Letter #82

Content Warning: anxiety, depression, medication, self-neglect, osteoarthritis


I have generally been a happy person. For the better part of my life, I have been content and self-confident. I have encountered my share of hardships in life and have weathered them decently well, I’d say. I do get quite anxious, but I have learned to deal with it from an early age. I know it stems from my tendency to over-analyze and overthink things, constantly worrying about the worst possible scenario.


However, I wasn’t prepared for the diagnosis of osteoarthritis. I was diagnosed back in 2020, right around the time of COVID-19 and it hit me bad. I had been experiencing mild pain, which gradually became worse. After a few weeks of discomfort and suffering, I consulted a doctor and was told I have arthritis in both my hands. My thumb joint had swelled up quite badly. I was in my early 30s back then, and just couldn’t fathom being slapped with a lifelong condition I knew would slowly worsen over time. I think that was what I was mostly sad about.


With the diagnosis came the realization that I wouldn’t be able to do a whole lot of things which added to my depression and anxiety. I knew I couldn’t handle laboratory instruments, utilities and materials anymore, since they require precision. I developed a tremor in my hands while holding things, such as a cup or a bag. This hit me really hard since I have loved research ever since I set my foot inside a laboratory during my undergrad days.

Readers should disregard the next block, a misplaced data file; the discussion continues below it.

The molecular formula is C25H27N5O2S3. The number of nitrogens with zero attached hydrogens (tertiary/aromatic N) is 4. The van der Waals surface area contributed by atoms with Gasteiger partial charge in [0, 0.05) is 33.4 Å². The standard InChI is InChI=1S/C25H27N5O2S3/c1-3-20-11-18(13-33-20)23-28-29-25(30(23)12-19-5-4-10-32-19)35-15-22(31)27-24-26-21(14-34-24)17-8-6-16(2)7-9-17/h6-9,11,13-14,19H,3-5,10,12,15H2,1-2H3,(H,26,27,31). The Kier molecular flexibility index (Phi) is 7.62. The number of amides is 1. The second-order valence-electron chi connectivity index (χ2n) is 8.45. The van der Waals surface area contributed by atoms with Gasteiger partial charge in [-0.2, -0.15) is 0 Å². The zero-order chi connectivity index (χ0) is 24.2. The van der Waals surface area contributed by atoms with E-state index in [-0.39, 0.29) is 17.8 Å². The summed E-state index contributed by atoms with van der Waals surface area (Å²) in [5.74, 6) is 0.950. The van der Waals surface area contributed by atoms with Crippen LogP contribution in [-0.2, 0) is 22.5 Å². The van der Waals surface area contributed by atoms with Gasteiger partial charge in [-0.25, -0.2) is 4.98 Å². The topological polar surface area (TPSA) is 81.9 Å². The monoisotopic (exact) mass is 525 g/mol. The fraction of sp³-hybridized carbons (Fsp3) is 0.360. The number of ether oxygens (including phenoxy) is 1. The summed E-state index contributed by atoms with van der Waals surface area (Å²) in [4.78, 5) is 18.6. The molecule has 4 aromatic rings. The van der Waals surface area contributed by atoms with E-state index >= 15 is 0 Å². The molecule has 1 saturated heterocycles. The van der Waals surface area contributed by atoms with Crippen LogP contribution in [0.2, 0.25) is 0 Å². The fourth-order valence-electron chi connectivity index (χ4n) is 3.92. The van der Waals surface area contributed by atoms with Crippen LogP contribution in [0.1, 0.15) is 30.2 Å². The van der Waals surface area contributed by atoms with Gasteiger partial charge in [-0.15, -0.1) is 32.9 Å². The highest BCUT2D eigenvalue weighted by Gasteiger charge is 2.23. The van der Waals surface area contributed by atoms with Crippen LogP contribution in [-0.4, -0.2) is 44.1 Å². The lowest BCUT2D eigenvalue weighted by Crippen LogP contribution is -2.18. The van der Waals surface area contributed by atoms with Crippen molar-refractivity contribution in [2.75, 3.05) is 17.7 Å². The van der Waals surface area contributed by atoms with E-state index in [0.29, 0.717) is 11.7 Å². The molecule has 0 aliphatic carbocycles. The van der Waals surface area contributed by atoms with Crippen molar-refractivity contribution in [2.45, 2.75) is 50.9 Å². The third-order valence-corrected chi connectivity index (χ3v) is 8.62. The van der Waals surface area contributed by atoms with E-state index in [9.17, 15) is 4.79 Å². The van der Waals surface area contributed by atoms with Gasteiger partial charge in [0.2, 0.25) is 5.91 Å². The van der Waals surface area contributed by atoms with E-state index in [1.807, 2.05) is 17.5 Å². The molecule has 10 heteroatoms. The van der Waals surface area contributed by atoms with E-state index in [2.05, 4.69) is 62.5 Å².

I also had to give up going to the gym since holding onto anything for an extended period of time would start hurting like h*** and I remember days when I had to pop painkillers to keep the pain under control. This led me to start neglecting myself, and as a result, I did put on a few extra pounds and stopped being active altogether since I had resigned to my fate and knew there was no way out of this. Drinking anything cold or having ice cream was also off the menu since cold makes the pain worse. I started having doubts if I would ever be able to regain full functionality of both my hands without experiencing any sort of agony.


It’s 2023 now, and I am better, much better than I was in 2020. My pain is manageable and I have started being active again, even hitting the gym since I was advised that working with weights is actually beneficial for arthritis patients. I still grimace sometimes when the thumb joints are exposed to too much strain, but I am not complaining about it. I didn’t go back to research post-pandemic. I wanted to, but I am happy in my current position in the academic publishing industry. I am content, making the most out of what I have, which is what matters.

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